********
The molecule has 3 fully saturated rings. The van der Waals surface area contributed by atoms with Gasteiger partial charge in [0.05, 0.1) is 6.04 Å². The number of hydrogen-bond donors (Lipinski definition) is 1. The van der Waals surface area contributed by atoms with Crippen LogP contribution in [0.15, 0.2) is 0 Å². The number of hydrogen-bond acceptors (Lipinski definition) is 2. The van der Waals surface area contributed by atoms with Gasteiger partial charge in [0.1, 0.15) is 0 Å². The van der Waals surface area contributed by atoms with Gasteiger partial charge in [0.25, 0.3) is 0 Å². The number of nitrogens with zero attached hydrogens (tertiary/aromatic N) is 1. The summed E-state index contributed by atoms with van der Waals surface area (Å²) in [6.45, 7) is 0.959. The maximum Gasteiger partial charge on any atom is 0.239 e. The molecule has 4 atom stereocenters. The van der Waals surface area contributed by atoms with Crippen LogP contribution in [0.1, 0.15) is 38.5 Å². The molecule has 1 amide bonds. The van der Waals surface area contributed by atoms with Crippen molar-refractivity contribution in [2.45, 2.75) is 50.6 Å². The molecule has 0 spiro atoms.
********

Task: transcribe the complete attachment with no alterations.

The molecule has 3 fully saturated rings. The van der Waals surface area contributed by atoms with Gasteiger partial charge in [0.05, 0.1) is 6.04 Å². The number of hydrogen-bond donors (Lipinski definition) is 1. The van der Waals surface area contributed by atoms with Crippen LogP contribution in [0.15, 0.2) is 0 Å². The number of hydrogen-bond acceptors (Lipinski definition) is 2. The van der Waals surface area contributed by atoms with Gasteiger partial charge in [0.1, 0.15) is 0 Å². The van der Waals surface area contributed by atoms with Gasteiger partial charge in [0.25, 0.3) is 0 Å². The number of nitrogens with zero attached hydrogens (tertiary/aromatic N) is 1. The summed E-state index contributed by atoms with van der Waals surface area (Å²) in [6.45, 7) is 0.959. The maximum Gasteiger partial charge on any atom is 0.239 e. The molecule has 4 atom stereocenters. The van der Waals surface area contributed by atoms with Crippen LogP contribution in [0.1, 0.15) is 38.5 Å². The molecule has 1 amide bonds. The van der Waals surface area contributed by atoms with Crippen molar-refractivity contribution in [2.45, 2.75) is 50.6 Å². The molecule has 0 spiro atoms.